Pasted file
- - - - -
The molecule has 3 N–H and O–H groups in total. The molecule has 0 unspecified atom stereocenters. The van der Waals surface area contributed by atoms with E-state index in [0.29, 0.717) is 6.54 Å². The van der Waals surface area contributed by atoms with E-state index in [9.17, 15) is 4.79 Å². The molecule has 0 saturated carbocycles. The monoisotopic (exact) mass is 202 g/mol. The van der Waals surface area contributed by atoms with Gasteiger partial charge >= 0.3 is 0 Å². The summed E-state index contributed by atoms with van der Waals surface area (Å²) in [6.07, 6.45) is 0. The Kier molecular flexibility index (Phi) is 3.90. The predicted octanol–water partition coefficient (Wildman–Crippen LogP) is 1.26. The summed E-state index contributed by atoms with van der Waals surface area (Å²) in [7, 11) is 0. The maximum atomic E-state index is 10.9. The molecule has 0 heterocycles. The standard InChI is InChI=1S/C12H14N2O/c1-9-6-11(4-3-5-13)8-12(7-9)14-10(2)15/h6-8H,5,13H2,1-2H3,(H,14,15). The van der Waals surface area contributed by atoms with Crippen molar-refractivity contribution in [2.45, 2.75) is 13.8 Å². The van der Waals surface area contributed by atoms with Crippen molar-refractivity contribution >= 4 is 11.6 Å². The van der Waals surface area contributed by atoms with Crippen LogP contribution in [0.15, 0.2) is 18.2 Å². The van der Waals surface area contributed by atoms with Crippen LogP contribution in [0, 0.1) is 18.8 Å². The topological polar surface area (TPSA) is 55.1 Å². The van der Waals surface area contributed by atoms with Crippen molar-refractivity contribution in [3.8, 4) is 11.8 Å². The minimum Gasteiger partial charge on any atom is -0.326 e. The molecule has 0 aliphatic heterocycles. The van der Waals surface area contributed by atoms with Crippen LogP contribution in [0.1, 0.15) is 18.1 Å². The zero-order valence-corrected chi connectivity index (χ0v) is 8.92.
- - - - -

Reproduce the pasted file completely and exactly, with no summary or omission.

The molecule has 3 N–H and O–H groups in total. The molecule has 0 unspecified atom stereocenters. The van der Waals surface area contributed by atoms with E-state index in [0.29, 0.717) is 6.54 Å². The van der Waals surface area contributed by atoms with E-state index in [9.17, 15) is 4.79 Å². The molecule has 0 saturated carbocycles. The monoisotopic (exact) mass is 202 g/mol. The van der Waals surface area contributed by atoms with Gasteiger partial charge >= 0.3 is 0 Å². The summed E-state index contributed by atoms with van der Waals surface area (Å²) in [6.07, 6.45) is 0. The Kier molecular flexibility index (Phi) is 3.90. The predicted octanol–water partition coefficient (Wildman–Crippen LogP) is 1.26. The summed E-state index contributed by atoms with van der Waals surface area (Å²) in [7, 11) is 0. The maximum atomic E-state index is 10.9. The molecule has 0 heterocycles. The standard InChI is InChI=1S/C12H14N2O/c1-9-6-11(4-3-5-13)8-12(7-9)14-10(2)15/h6-8H,5,13H2,1-2H3,(H,14,15). The van der Waals surface area contributed by atoms with Crippen molar-refractivity contribution in [2.45, 2.75) is 13.8 Å². The van der Waals surface area contributed by atoms with Crippen molar-refractivity contribution >= 4 is 11.6 Å². The van der Waals surface area contributed by atoms with Crippen LogP contribution in [0.15, 0.2) is 18.2 Å². The van der Waals surface area contributed by atoms with Crippen LogP contribution in [0, 0.1) is 18.8 Å². The topological polar surface area (TPSA) is 55.1 Å². The van der Waals surface area contributed by atoms with Crippen molar-refractivity contribution in [3.8, 4) is 11.8 Å². The minimum Gasteiger partial charge on any atom is -0.326 e. The molecule has 0 aliphatic heterocycles. The van der Waals surface area contributed by atoms with Crippen LogP contribution in [0.1, 0.15) is 18.1 Å². The zero-order valence-corrected chi connectivity index (χ0v) is 8.92.